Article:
The Coma and the Conspiracy Theory

Monday, 13 February (43 days to election day)

Forget monitoring vital signs. Monitor talkbacks.

The moment that Ariel Sharon takes a turn for the worse, the messages flood in. Thankfully, the great majority are wishes that he might not suffer, or prayers for a miracle recovery.

It is a measure of the unbearable meanness of the Internet, however, that the first to arrive are almost always those who wish him ill, wish him hell, or alternatively, those who voice the hope that he will live on to suffer through endless rounds of new surgeries and unimaginable cutting-edge bio-tech tortures.

It is a measure of the unbearable, globalized meanness of our age, that you generally can't tell until the end of the letter whether the letter writer in question is a maniacal Palestinian - often resident in the Bay Area or the Rust Belt - or a foaming at the mouth settler wannabe - often writing from South Africa or Australia, or whether the war crime in question took place in Qibiya or Kfar Darom.

This time around, though, there was a whole new group, particularly evident on the Talkbacks of a competitive English Israel Website.

Within minutes of Ariel Sharon having been rushed to an operating theater for emergency abdominal surgery on a Sabbath morning, the debate was not should he die in pain or live in agony, but rather When Olmert Will Let Him Die for Maximal Electoral Advantage.

This group is clearly one of a number of what may be called Web Anthills, in which the members of a like-thinking e-clan instantaneously share the same take on a given issue.

In a sense, this is no conspiracy theory. Why not? Because, as far as the writers are concerned, (A.) It's no conspiracy, it's only Kadima, and (B.) It's no theory, because we all know it to be true.

The debate, which swirled while the operation was still in progress - an operation from which, hospital officials had cautioned, Sharon might well not emerge alive - offered a variety of dates for a state funeral, for maximum pro-Kadima effect.

One poster said that Kadima would deliberately keep Sharon in his vegetative state until a few days before the election - to minimize the "staleness" of the sympathy factor in keeping him alive until March 28. Then, the poster said, they will "pull the plug," to coincide with "massive tear-jerking television coverage," and world leaders attending a state funeral, all to Olmert's advantage.

Other talkback respondents voted for March 27, or other dates in between.

Mean or inappropriate as the letters may be, they still point to a valid political question, one that political commentators addressed at length this week:

What effect has Sharon's incapacitation had on the election race, and how might that influence change if the prime minister were to die?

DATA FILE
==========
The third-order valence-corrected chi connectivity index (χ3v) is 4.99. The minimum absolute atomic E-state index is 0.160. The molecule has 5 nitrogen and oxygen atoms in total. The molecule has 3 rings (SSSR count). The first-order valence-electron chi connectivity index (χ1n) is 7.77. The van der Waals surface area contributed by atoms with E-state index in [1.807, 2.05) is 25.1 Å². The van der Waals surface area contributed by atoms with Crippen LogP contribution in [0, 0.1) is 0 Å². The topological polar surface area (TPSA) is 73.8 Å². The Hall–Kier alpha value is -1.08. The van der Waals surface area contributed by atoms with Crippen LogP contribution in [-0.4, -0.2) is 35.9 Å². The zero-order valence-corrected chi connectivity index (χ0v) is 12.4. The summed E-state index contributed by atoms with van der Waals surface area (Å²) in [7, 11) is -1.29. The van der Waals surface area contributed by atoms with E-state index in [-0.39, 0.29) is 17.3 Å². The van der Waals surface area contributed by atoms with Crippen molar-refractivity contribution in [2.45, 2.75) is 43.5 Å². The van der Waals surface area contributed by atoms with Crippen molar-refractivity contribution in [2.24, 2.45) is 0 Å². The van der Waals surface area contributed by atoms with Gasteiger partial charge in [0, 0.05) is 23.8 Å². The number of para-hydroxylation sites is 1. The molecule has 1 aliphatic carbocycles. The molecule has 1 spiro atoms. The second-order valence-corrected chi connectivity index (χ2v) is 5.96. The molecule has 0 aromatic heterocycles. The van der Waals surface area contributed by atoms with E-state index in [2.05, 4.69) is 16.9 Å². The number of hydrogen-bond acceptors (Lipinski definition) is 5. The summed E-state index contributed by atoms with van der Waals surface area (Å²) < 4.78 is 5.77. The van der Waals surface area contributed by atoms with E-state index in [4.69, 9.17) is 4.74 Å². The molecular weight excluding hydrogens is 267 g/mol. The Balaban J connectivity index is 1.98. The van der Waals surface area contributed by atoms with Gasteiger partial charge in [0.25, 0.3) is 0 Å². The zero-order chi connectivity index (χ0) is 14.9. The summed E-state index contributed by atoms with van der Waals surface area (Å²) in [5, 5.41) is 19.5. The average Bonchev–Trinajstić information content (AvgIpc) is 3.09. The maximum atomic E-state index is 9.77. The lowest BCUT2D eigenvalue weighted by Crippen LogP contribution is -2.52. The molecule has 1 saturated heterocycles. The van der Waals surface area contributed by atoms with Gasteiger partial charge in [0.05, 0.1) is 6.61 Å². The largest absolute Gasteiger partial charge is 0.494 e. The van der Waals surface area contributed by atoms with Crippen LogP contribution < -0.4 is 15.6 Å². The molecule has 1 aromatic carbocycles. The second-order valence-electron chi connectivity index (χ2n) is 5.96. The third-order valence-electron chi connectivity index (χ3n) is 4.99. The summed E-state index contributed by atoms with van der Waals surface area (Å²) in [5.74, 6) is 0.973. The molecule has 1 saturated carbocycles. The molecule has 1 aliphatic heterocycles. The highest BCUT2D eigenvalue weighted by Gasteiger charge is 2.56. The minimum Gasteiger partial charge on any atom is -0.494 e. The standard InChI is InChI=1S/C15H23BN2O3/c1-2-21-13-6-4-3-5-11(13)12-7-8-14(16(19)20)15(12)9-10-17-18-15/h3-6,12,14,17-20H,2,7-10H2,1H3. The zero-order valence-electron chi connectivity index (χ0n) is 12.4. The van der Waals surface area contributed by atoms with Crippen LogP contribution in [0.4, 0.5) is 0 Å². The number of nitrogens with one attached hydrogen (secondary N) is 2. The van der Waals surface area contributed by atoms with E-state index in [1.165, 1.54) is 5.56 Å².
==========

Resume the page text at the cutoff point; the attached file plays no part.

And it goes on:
A possible answer to the first question was hinted at during Army Radio's dawn news broadcast Sunday, when anchor Ronit Kfir noticed that there were barely six weeks left to the election.

"Only forty-four days left? That can't be. There's no campaign going on," she told the national radio audience.

Another indication came from a poll released on Sunday, which averaged in the results of all newspaper opinion surveys at the weekend. The most striking outcome was that the numbers, placing Kadima at 41 seats in the 120-seat Knesset, Labor at 20 and the Likud at 15-16, were the same figures as in a parallel survey compiled a month ago, just after it became clear that Sharon would not return to office.

Several senior political analysts were asked Sunday what the influence on the electorate would have been, had Sharon not survived the surgery on the Sabbath. Some of the answers, though considerably more judicious, bore an oblique resemblance to some of the Web posters.

"It's awful to talk about this, but there are politics and realpolitik involved, although among the Kadima people and Ariel Sharon's friends, these aren't the thoughts you sense they are thinking, rather, 'What can we do for him [the prime minister] now, so that this doesn't drag on for too long," said Ben Caspit of Maariv.

Still, according to Caspit, speaking on the radio Sunday, "In the end, we are all human beings, and when Sharon does go to the World of Truth, if and when, there will be two weeks of a 'festival' that will bring the entire world and its wife to land here, and in those two weeks, [Kadima] could rise from 40 to 50 seats, later sliding from 50 to 40, instead of sliding from 40 to 30.

In terms of picturing Acting Prime Minister Ehud Olmert as a world leader, Caspit continued, "something like this could certainly 'upgrade' him, a conversation with Bush, a conversation with Mubarak, with the Russians, the French, the British."

Added Raviv Drucker of Channel 10 Television, "Why discuss the 'if and when,' let's talk about the here and now. It's clear that it's much harder to run a negative campaign [against Kadima] when things like this happen."

"'When everyone aims for unity after the death of a prime minister, how can I put up something else,'" Drucker quoted one non-Kadima campaign manager as saying.

Moreover, the Kadima campaign is built on tearing one more day off the calendar each day, Drucker said, "and this 'supplies' a few more days."


Previous blogs:

Want Greater Israel? Vote for the leftKofi, Spielberg, and what's wrong with assassinationsThe New Anti-Senmitism, cartoon divisionYou, too, can deny the Holocaust